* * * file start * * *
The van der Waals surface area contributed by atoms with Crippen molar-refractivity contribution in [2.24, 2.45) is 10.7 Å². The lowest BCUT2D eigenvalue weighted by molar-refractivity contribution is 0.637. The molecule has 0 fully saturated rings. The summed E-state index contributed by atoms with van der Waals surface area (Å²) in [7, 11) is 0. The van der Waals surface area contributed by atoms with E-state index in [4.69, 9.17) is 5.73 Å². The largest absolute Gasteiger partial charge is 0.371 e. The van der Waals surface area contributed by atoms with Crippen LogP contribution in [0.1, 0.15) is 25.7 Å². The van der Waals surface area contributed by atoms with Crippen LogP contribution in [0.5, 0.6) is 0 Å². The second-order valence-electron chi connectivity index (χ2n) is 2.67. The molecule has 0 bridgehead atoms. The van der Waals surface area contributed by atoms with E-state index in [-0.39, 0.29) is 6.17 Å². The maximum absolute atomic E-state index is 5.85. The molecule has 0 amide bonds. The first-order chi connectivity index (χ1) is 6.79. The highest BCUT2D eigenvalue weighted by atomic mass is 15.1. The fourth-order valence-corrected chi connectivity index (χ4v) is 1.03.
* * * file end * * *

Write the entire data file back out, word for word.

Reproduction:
The van der Waals surface area contributed by atoms with Crippen molar-refractivity contribution in [2.24, 2.45) is 10.7 Å². The lowest BCUT2D eigenvalue weighted by molar-refractivity contribution is 0.637. The molecule has 0 fully saturated rings. The summed E-state index contributed by atoms with van der Waals surface area (Å²) in [7, 11) is 0. The van der Waals surface area contributed by atoms with E-state index in [4.69, 9.17) is 5.73 Å². The largest absolute Gasteiger partial charge is 0.371 e. The van der Waals surface area contributed by atoms with Crippen LogP contribution in [0.1, 0.15) is 25.7 Å². The van der Waals surface area contributed by atoms with Crippen LogP contribution in [0.5, 0.6) is 0 Å². The second-order valence-electron chi connectivity index (χ2n) is 2.67. The molecule has 0 bridgehead atoms. The van der Waals surface area contributed by atoms with E-state index in [-0.39, 0.29) is 6.17 Å². The maximum absolute atomic E-state index is 5.85. The molecule has 0 amide bonds. The first-order chi connectivity index (χ1) is 6.79. The highest BCUT2D eigenvalue weighted by atomic mass is 15.1. The fourth-order valence-corrected chi connectivity index (χ4v) is 1.03.